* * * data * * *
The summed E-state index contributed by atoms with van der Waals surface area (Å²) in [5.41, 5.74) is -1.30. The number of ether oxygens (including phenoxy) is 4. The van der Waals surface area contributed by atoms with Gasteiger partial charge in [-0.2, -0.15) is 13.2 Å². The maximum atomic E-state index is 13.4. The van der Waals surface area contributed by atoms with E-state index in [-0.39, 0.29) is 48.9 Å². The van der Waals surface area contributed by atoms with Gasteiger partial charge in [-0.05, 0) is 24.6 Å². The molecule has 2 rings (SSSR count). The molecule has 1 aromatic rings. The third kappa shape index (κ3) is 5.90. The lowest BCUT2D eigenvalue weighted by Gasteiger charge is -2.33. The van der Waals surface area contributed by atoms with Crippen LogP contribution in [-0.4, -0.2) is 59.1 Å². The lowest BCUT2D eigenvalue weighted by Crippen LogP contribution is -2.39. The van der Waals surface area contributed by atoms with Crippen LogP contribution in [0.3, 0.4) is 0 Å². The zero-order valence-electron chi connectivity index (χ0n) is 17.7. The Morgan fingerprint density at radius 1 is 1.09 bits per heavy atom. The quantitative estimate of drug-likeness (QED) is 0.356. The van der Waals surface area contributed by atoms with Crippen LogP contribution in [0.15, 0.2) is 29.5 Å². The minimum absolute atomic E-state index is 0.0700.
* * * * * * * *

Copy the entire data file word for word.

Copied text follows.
The summed E-state index contributed by atoms with van der Waals surface area (Å²) in [5.41, 5.74) is -1.30. The number of ether oxygens (including phenoxy) is 4. The van der Waals surface area contributed by atoms with Gasteiger partial charge in [-0.2, -0.15) is 13.2 Å². The maximum atomic E-state index is 13.4. The van der Waals surface area contributed by atoms with E-state index in [-0.39, 0.29) is 48.9 Å². The van der Waals surface area contributed by atoms with Gasteiger partial charge in [-0.05, 0) is 24.6 Å². The molecule has 2 rings (SSSR count). The molecule has 1 aromatic rings. The third kappa shape index (κ3) is 5.90. The lowest BCUT2D eigenvalue weighted by Gasteiger charge is -2.33. The van der Waals surface area contributed by atoms with Crippen LogP contribution in [-0.4, -0.2) is 59.1 Å². The lowest BCUT2D eigenvalue weighted by Crippen LogP contribution is -2.39. The van der Waals surface area contributed by atoms with Crippen LogP contribution in [0.3, 0.4) is 0 Å². The zero-order valence-electron chi connectivity index (χ0n) is 17.7. The Morgan fingerprint density at radius 1 is 1.09 bits per heavy atom. The quantitative estimate of drug-likeness (QED) is 0.356. The van der Waals surface area contributed by atoms with Crippen LogP contribution in [0.15, 0.2) is 29.5 Å². The minimum absolute atomic E-state index is 0.0700.